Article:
Comprehension

Comprehension is the process of making meaning from a text.

WHAT is Comprehension?

Comprehension is the process of making meaning from a text. We can tell if a child comprehends by paying close attention to what a child says and does during and after reading. We can observe their reading behaviors, listen to their responses and questions, and read what they write or draw in response to a story or text. Because it is an internal process, we need to bring the strategies and behaviors of good readers to the surface for children. These strategies and behaviors often need to be explicitly demonstrated, guided, and practiced.

External signs that a child is comprehending include:

  • Recognizing and using text features
  • Activating and using background knowledge
  • Making predictions
  • Visualizing
  • Asking questions
  • Making inferences
  • Monitoring their understanding
  • Determining importance
  • Synthesizing
  • Summarizing

WHY is Comprehension Important

Comprehension is important because it is the ultimate goal of reading. It is the very reason we read. Comprehension ensures that readers can read for enjoyment, read to learn, and take action after learning something in a text. When we can make meaning from what we read, we can do things like spread the word about a topic, laugh at funny scenes, understand and empathize with characters, and gain a broader perspective of our own experiences and the world.

Comprehension is end-goal of the other areas of literacy instruction. Phonological awareness is the process by which readers start understanding how sounds make up words and Phonics is the understanding of how letters and sounds are connected. Early literacy skills like these lead directly into the process of decoding. When readers can decode words, or read them, they are on their way to making meaning from the text (comprehension). Fluency is the process of reading words accurately, quickly, smoothly, and with expression. The more skilled a reader is with decoding, the more fluent they become. When readers no longer have to think about every sound and letter and can, instead, read with automaticity, their brains can attend to meaning and comprehension.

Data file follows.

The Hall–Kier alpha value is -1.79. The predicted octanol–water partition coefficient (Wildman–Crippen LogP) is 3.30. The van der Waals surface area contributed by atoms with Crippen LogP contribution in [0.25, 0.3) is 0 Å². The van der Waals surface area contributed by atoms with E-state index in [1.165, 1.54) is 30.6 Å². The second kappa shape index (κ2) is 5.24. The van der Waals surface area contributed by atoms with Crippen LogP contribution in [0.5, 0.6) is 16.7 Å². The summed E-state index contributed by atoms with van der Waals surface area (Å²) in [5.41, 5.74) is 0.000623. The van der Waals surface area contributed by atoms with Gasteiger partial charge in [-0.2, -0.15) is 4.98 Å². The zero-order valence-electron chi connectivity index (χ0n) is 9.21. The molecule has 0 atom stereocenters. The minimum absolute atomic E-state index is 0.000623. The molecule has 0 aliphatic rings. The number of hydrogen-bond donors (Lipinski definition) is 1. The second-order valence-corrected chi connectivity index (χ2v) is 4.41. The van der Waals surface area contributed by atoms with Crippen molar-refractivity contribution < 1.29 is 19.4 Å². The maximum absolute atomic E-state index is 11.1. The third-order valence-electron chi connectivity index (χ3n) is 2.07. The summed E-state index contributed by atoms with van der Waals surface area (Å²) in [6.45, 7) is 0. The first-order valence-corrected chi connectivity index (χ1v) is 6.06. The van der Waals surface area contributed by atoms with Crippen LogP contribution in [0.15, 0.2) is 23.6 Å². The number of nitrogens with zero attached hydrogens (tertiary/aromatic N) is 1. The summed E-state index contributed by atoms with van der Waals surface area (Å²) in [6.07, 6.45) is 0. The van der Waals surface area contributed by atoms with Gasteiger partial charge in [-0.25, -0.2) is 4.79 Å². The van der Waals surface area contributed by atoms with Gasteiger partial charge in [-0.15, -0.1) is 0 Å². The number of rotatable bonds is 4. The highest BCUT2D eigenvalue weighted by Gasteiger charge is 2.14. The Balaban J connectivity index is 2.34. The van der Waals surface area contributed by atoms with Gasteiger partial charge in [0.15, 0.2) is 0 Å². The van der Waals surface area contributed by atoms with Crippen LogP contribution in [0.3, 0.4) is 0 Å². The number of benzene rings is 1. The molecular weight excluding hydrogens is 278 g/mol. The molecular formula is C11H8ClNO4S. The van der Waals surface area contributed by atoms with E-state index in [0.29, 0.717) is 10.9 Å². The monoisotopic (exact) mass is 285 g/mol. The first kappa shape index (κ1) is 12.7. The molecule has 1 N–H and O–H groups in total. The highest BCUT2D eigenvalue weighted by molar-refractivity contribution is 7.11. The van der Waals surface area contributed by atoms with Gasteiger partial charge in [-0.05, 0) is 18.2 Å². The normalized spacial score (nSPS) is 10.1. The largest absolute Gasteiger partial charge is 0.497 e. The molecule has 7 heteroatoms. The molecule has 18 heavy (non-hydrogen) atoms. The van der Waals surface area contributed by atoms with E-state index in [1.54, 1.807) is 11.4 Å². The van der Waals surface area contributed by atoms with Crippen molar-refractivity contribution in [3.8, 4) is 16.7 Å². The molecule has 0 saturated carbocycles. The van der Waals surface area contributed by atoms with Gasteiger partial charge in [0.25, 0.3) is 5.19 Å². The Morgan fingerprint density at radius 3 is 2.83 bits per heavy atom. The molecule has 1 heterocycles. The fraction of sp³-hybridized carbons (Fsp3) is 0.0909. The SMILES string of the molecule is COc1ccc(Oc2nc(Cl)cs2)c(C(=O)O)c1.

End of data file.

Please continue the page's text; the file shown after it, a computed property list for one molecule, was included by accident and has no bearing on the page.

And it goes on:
HOW do you teach Comprehension

We can support comprehension growth by helping children align their thinking with the content of a text– by connecting, inferring, questioning, determining importance, synthesizing, and reacting to information. Once children develop the ability to do this, they can gain new insights and understandings from texts and then use them in their daily lives.

When we teach, we keep text at the center of comprehension instruction. When readers dive into content, rather than focus on strategies, they can make meaning of what’s specifically in front of them, rather than trying to apply broad skills. Close reading instruction requires teachers to dive into each text and notice which parts will be challenging for children. They predict where meaning might break down for children during reading.

Finally, we build background knowledge. Growing general knowledge is one of the primary ways to support children’s development of reading comprehension. Research shows that the more a reader knows about the topic of the text, the better their comprehension and their ability to learn from that text.




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